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1. Introduction Recognising the prevalence of sexual and gender based violence (SGBV) and its devastating impact on women and children in particular, as well as families and communities, these Standard Operating Procedures (SOPs) have been agreed upon to facilitate joint action by all actors to prevent and respond to SGBV. The prevention of and response to SGBV require the establishment of a multi-sectoral working group to enable a collaborative, multi-functional, inter-agency and community based approach. These SOPs, developed by representatives of the organizations listed on the cover, establish clear procedures, roles, and responsibilities for each actor involved in the response to SGBV. The SOPs reflect a community and rights-based approach to the problem. Persons of concern Refugees and asylum seekers in Kenya Location of persons of concern: Nairobi Setting Urban

This document is divided into six sections: (1) Definitions of SGBV, (2) Guiding Principles, (3) Reporting, Referral, and Case Information Management, (4) Responsibilities for Prevention and Response, (5) Coordination and (6) Monitoring and Evaluation. The SOPs detail the minimum procedures for prevention and response and which agencies will be responsible for actions in the four main sectors: health, psychosocial, legal/justice and security, as well as considering support from the education sector and the community. Guiding Policies This GBV SOPs for urban refugees in Nairobi is based on Kenyan law and policy, as well as international best practices and existing guidelines for the prevention of and response to SGBV. Laws of Kenya: All available at http://www.kenyalaw.org/Downloads/  The Children’s Act (2001) defines a child as any person under the age of 18, and it does not distinguish between Kenyan and refugee children. Thus, refugee children enjoy the same rights and have the same obligations as Kenyan children under the Act. The Act gives refugee children several rights, for example: to receive free primary education, the provision of which shall be the responsibility of the government and the parents; to be protected against harmful practices such as early marriage, forced marriage and female circumcision; and to be protected against discrimination.  The Sexual Offences Act (2006) outlaws rape, attempted rape, sexual assault, indecent assault, child defilement, trafficking, child prostitution and pornography, and sexual harassment.  The Prohibition of Female Genital Mutilation Act (2011) outlaws the practice of FGM, possessing the tools to perform FGM, assisting or procuring someone for FGM, fails to report FGM, and verbally abusing someone who has not undergone FGM or is marrying someone who has not undergone FGM.  The Penal Code (2009) outlaws physical assault and any other torture or harm of a person. This includes wife beating.  The Marriage Act (2008) outlaws forced marriage. Kenyan Government National Guidelines  National Guidelines on Management of Sexual Violence in Kenya, Ministry of Public Health & Sanitation and Ministry of Medical Services (2nd Edition, 2009 http://www.svri.org/nationalguidelines.pdf) contain guidance on: o Medical Management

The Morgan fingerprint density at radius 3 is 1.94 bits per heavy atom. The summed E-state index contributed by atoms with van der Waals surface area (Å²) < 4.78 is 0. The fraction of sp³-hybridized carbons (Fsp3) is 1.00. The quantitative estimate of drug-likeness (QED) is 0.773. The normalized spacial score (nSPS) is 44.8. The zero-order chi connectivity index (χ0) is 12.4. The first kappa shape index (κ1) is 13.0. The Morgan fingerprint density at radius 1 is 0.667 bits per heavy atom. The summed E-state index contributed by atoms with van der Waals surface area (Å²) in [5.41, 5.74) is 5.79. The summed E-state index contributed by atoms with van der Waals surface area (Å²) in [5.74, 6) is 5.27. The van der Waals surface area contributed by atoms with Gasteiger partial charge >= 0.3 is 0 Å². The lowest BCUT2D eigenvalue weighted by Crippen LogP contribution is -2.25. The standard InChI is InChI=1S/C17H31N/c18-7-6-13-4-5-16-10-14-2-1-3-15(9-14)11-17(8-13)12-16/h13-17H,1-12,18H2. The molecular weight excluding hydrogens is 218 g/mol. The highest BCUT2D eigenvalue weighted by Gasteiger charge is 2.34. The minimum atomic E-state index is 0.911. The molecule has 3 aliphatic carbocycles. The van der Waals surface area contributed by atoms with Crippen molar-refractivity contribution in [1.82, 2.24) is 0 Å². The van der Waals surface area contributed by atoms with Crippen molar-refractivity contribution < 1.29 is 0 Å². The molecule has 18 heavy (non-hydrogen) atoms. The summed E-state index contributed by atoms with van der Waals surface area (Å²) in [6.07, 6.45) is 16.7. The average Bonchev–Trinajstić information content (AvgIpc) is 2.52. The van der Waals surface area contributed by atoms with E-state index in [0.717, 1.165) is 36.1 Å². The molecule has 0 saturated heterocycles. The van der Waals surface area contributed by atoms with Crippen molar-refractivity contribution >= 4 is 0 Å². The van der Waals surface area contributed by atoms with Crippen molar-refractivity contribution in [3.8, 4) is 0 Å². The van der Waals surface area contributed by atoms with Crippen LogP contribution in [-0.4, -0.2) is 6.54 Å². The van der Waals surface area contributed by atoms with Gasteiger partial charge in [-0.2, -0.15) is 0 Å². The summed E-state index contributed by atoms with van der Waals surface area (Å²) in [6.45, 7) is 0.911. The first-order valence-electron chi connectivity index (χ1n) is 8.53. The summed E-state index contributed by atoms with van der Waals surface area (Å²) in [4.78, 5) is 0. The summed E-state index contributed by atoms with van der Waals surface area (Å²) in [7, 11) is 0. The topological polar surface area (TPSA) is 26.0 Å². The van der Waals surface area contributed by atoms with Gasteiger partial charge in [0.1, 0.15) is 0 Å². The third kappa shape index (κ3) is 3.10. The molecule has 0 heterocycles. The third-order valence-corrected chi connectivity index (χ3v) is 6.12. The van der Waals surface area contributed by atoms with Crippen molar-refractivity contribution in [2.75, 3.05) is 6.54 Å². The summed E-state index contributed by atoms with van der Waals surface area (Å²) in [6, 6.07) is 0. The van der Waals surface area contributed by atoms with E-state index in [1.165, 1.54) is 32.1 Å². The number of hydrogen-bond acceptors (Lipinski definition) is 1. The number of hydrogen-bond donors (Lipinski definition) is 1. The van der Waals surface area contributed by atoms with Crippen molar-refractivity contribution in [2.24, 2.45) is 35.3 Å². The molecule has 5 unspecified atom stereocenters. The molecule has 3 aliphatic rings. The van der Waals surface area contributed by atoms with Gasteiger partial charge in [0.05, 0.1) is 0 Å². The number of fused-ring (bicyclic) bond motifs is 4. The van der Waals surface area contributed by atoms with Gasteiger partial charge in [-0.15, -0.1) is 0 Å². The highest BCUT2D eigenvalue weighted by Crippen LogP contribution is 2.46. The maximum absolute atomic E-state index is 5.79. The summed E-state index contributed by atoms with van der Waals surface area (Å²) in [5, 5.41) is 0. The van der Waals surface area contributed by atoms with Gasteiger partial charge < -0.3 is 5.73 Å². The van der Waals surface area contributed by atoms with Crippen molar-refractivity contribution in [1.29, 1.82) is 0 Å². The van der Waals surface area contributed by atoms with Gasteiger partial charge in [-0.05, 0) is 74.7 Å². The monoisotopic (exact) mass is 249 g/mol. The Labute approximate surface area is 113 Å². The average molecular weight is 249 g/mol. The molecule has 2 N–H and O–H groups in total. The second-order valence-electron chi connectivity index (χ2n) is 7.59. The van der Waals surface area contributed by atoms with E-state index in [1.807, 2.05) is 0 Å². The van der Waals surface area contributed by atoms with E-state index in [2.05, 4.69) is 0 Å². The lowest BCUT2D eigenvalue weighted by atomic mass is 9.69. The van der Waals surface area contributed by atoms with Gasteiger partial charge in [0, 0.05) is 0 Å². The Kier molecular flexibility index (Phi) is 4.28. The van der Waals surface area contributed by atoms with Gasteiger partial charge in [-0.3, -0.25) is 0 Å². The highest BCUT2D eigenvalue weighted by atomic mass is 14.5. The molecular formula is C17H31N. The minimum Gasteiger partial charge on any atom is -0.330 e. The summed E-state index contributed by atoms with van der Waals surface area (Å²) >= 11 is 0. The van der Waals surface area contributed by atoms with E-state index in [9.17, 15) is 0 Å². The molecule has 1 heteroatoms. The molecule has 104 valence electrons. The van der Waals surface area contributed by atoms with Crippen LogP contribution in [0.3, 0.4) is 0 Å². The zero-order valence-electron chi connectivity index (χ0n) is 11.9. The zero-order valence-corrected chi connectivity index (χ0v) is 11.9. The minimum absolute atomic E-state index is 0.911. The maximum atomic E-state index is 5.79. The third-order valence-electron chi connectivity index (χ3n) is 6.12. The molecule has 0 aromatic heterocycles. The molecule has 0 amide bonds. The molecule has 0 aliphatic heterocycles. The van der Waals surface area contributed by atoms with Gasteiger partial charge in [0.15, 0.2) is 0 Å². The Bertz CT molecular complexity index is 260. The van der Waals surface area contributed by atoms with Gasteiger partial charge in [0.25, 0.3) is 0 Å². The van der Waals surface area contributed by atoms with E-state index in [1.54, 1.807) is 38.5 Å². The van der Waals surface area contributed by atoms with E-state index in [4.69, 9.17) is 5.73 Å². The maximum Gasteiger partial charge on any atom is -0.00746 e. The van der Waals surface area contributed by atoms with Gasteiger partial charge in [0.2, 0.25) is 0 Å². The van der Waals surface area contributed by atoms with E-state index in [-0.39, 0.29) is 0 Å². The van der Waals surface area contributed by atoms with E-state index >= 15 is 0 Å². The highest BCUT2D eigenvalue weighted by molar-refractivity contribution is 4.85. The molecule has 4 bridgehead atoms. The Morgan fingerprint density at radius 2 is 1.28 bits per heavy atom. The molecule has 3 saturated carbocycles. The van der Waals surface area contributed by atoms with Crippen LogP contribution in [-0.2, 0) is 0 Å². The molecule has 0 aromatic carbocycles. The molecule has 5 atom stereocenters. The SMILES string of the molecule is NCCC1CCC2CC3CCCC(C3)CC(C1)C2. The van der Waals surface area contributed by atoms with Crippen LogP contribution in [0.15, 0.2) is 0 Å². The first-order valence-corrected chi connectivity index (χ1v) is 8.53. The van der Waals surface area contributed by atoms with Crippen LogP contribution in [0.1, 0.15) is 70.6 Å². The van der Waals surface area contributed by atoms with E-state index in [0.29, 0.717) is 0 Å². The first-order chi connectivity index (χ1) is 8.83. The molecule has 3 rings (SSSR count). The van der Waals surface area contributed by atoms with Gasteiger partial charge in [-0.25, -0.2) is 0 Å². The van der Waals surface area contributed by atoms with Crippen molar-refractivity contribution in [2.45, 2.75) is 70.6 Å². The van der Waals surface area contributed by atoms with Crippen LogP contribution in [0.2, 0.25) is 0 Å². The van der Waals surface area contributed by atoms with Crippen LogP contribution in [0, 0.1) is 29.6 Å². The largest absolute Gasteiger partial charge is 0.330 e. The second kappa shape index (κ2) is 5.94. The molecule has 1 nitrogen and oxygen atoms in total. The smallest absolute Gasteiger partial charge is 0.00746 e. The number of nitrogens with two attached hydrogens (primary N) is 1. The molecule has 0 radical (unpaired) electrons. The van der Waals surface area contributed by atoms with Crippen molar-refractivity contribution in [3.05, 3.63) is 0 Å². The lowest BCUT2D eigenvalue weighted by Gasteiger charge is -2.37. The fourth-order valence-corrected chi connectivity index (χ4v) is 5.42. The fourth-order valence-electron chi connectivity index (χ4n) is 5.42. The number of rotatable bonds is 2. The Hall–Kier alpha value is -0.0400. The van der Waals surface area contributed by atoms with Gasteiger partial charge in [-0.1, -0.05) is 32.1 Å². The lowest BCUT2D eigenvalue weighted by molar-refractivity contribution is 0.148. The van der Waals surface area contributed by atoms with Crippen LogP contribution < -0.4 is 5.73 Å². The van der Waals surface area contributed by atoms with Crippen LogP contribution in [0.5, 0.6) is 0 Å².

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o Psycho-Social Support o Forensic Management o Humanitarian Issues of Sexual Violence o Quality Assurance and Quality Improvement for Post Rape Care Ministry of Health, Trainer’s manual on clinical care for survivors of sexual violence, 2007. http://www.liverpoolvct.org/images/downloadable/ClinicalcareTrainersmanual.pdf This manual was developed to aid in training health care providers, doctors, clinical officers, laboratory technicians and nurses to deliver post-rape care, register care sites, support supervision and monitor the systems. It should be used in its entirety. Module 1 focuses on legal aspects of care while module 2 focuses on managing post-rape care. Gender Commission Training Manual Gender Policy?